Mercedes-Maybach GLS Is Rudeness on Wheels

Mercedes has launched its first non-sedan (and non-S-Class-based) Maybach model and it’s about as brash as automobiles get.
It’s almost inexplicable how the Mercedes-Maybach GLS, the brand’s top of the range SUV, looks more opulent and even bolder than models designed from the ground up as range pinnacle models.

Models like the Bentley Bentayga and even the Rolls-Royce Cullinan don’t look as opulent as this mighty Maybach GLS. It might be a combination of its bigger size, in-your-face grille and the GLS’s robust proportions, but whichever the case, there probably isn’t a car out there with as much presence as the Maybach GLS.

Just like those two aforementioned vehicles, though, it attracts a lot of attention; between its unique chrome-finished grille, wheels and window surrounds (among others), the Maybach badges and the available two-tone paint scheme, you won’t miss one if it drives by.

Mercedes doesn’t even seem to care that the two-tone paint job just doesn’t work on the GLS, no matter how many Maybach badges adorn it. While rivals that offer this have been specially designed to work with two different shades of paint on the upper and lower parts of their bodies, in the case of the GLS it looks like a tacky afterthought.

And speaking of Maybach badges, there are so many in and around this GLS that it would e futile to point all of them out and count them. But just to give you an idea, the word Maybach is written twice on each of the rims, and you can also find it on the pedals inside and even on the pop-out Champagne flute holder in the rear; there must be dozens of them scattered around the car.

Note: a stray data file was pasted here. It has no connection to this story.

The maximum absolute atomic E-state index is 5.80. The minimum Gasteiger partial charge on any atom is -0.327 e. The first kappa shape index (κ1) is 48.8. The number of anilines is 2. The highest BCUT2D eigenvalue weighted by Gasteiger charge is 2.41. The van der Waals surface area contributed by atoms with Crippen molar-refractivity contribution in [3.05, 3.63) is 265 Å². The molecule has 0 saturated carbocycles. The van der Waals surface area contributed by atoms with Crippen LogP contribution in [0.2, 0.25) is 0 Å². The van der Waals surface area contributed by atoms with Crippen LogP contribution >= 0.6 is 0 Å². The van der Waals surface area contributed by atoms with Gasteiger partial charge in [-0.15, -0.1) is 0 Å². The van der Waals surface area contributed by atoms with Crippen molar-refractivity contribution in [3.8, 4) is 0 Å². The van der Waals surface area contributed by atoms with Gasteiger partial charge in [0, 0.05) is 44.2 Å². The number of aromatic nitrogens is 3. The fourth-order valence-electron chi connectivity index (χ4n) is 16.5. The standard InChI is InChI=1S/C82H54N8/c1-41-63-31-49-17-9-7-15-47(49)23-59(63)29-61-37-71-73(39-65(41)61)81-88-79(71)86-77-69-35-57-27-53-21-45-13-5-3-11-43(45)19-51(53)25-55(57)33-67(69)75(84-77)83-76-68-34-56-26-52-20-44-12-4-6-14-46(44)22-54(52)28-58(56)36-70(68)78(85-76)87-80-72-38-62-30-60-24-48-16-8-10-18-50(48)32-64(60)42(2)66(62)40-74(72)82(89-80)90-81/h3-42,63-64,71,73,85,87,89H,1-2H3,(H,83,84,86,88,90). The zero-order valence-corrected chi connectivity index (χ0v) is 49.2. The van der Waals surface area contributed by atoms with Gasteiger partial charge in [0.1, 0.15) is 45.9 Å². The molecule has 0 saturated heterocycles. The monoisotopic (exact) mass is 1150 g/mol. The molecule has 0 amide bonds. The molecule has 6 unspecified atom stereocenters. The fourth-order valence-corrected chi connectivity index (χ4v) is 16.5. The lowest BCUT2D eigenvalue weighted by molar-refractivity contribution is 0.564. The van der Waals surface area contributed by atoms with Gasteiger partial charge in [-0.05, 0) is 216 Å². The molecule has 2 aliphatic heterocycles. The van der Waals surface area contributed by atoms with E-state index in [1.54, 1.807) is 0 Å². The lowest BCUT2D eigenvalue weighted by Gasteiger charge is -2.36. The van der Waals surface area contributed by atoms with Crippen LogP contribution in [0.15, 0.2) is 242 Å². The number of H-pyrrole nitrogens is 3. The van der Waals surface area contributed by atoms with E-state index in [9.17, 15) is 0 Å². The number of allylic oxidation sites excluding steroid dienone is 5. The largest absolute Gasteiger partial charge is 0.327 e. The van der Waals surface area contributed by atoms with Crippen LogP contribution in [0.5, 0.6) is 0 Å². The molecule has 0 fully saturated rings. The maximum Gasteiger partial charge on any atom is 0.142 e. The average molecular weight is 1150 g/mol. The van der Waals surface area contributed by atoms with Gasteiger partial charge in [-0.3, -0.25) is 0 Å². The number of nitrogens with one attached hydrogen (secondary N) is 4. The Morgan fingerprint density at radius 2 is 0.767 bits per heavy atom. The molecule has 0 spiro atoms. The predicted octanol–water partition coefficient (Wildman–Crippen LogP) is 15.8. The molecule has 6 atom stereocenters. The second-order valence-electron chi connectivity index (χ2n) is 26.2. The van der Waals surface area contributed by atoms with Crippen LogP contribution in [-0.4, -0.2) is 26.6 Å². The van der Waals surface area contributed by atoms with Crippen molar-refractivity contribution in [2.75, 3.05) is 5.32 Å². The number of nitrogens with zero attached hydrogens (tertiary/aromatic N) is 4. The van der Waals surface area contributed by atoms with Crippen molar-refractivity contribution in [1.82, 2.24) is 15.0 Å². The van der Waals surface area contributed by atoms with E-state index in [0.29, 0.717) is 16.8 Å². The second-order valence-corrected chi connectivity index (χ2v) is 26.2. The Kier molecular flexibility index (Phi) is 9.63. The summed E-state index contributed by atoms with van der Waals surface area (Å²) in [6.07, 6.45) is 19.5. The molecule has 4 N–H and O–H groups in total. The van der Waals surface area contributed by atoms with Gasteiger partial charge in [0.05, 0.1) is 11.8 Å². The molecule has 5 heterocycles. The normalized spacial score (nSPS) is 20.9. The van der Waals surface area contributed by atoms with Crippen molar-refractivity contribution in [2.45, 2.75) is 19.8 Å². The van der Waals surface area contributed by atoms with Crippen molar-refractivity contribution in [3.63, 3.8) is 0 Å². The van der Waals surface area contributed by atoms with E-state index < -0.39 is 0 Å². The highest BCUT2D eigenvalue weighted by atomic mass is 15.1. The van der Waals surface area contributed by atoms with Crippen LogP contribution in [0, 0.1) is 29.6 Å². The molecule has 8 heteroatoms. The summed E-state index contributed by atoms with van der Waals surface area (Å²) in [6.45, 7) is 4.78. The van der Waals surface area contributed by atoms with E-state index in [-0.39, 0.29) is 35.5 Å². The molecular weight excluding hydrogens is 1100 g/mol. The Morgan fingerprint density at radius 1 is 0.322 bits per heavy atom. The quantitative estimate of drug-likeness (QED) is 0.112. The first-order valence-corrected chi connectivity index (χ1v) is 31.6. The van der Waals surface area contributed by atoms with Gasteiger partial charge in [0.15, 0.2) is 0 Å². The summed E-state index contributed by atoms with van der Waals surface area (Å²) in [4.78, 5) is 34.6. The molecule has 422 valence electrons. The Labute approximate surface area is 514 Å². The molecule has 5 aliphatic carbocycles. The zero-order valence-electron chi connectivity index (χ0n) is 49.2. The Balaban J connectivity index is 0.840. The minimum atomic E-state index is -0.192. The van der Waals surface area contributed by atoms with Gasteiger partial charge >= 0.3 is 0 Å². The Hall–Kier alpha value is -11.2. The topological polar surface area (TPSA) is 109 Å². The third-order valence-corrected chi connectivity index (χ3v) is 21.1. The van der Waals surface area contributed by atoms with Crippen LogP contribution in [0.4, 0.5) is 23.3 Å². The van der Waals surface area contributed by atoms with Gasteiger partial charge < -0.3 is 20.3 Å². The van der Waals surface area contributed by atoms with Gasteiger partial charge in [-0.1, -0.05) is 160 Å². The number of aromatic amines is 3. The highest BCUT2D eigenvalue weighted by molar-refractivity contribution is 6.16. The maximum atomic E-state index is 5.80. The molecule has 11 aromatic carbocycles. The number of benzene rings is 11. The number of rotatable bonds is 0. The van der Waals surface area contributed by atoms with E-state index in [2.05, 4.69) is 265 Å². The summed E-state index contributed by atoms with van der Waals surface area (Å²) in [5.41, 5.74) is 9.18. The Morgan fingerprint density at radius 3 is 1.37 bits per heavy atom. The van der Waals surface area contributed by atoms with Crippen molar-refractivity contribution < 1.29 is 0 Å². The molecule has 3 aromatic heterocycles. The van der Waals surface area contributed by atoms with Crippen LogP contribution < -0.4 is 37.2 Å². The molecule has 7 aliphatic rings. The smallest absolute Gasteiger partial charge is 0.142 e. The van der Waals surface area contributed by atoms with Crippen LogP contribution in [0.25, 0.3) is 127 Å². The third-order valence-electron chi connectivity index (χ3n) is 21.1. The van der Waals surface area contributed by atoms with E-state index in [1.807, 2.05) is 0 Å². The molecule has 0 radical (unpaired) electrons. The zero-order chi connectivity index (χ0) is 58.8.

Step inside the Rolls-Royce Cullinan, for instance, and you won’t see the same kind of smattering of RR logos or script around the car. In the case of the Roller it’s a much more restrained affair - it’s opulent, but it is not vulgar in the same way the Maybach GLS is. And the same could be said of the Bentley Bentayga (although out of the three, it’s the Cullinan that has the most high class interior specifically because it’s not as brash).

Mercedes seems to deem it necessary to have to convince you and me that the Maybach GLS is not your regular GLS. Some of this is translated in the aforementioned assortment of Maybach scrips and logos, but there’s more to it than that - it’s as if it addresses a different kind of buyer than one that would consider either of its two rivals from the United Kingdom.
Perhaps it comes as no surprise, then, that the Mercedes-Maybach was actually launched at the 2019 Guangzhou Auto Show, in China, even though the 2019 L.A. Auto Show is currently underway. Besides, the GLS is even built in the U.S., so launching at a Stateside venue seems quite suitable (plus the fact that it will be available in the States, where most of the world’s millionaires live).

But to my eyes, the Maybach GLS is not that special, even with all of the badges and the unique touches it gets over the standard GLS. To me, any of its rivals that were designed from scratch to be the vehicles they are, and not a modified version of something with a starting price of $75,200 in the States.

It definitely looks more vulgar and rude than its... vulgar and rude direct competitors - I mean owning a vehicle as big as this that only has four individual seats is a statement in and of itself. We’ll have to wait and see if people actually prefer it to all the other $200,000+ uber SUVs out there - it might sell well in China or the Middle East (and in Russia where they are Mercedes-crazy), but it may not make as big a mark in Europe and America.


Would you like AUTOEVOLUTION to send you notifications?

You will only receive our top stories